• novamiddleman

    Let me try and clarify a few key points on this as a moderate Republican.

    What are the top three issues for a majority of voters

    I think you would be hard pressed to argue that they are life, marriage, or gun rights.

    In fact I would strongly argue those issues barely make the top 10.

    That is the problem we are having. We need to talk about the issues that the majority care about because we need to GROW the party. Its not about compromising core values its about emphasizing the right mix of issues. At the same time its also about not having litmus tests so if someone is pro-choice/equal gay rights/or pro-gun control BUT agrees with a majority of Republican themes we don’t scare them away.

    Thankfully McDonnell gets this. The number one issue is the economy and McDonnell is talking about jobs. That is how you win in the 21st century. For the polar opposite approach see Kilgore four years ago and the stupidity of his death penalty ads an issue that wasn’t in the top 10 either.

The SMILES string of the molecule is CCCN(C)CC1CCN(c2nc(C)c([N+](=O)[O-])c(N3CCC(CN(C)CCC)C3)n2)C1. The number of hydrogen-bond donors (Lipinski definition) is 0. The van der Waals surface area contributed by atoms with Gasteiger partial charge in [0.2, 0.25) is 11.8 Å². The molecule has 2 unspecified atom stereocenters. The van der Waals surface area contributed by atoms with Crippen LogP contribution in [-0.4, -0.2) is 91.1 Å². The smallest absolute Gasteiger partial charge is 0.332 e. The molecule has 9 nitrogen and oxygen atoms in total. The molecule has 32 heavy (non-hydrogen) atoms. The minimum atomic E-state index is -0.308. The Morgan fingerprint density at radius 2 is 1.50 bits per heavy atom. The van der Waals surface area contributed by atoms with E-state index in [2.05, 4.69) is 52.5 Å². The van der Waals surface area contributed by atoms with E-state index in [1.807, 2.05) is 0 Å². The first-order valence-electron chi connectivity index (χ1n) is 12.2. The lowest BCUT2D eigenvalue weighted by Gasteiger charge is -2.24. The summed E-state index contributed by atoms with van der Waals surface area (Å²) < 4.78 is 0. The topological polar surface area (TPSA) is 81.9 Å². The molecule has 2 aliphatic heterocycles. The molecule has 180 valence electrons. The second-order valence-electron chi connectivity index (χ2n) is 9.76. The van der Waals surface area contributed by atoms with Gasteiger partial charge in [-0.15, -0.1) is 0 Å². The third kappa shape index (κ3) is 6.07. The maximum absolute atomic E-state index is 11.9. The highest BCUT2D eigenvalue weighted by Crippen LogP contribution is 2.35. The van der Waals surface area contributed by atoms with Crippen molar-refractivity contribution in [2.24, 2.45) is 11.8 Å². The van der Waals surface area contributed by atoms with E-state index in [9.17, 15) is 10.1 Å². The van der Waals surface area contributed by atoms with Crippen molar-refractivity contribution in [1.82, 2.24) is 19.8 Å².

• Another Conservative/Independent

    McCain would fit the dream candidate and party leader you have described novamiddleman and didn’t he just do wonders for the Republicans???

    McDonnell is getting hit hard on the jobs issue in the dems’ commercials.

    I am trying to hold my support for him but posts like yours scare me. “Thankfully McDonnell gets this.” If so, what would be the difference then between McDonnell and the dem nominee. The dem candidates are all certainly talking about economy and jobs too.

  • novamiddleman

    Lets see here

    McCain was an idiot on the economy amongst many other faults. Huckabee was a social populist. It was a lesser of two evils. Don’t get me started on Palin. Enough about 2008. Need to look forward.

    Some few quick pointers about McDonnell off the top of my head

    He understands energy is needed from multiple sources which will create jobs in multiple industries
    He understands there needs to be education reform and choice and you can’t just blindly spend more money.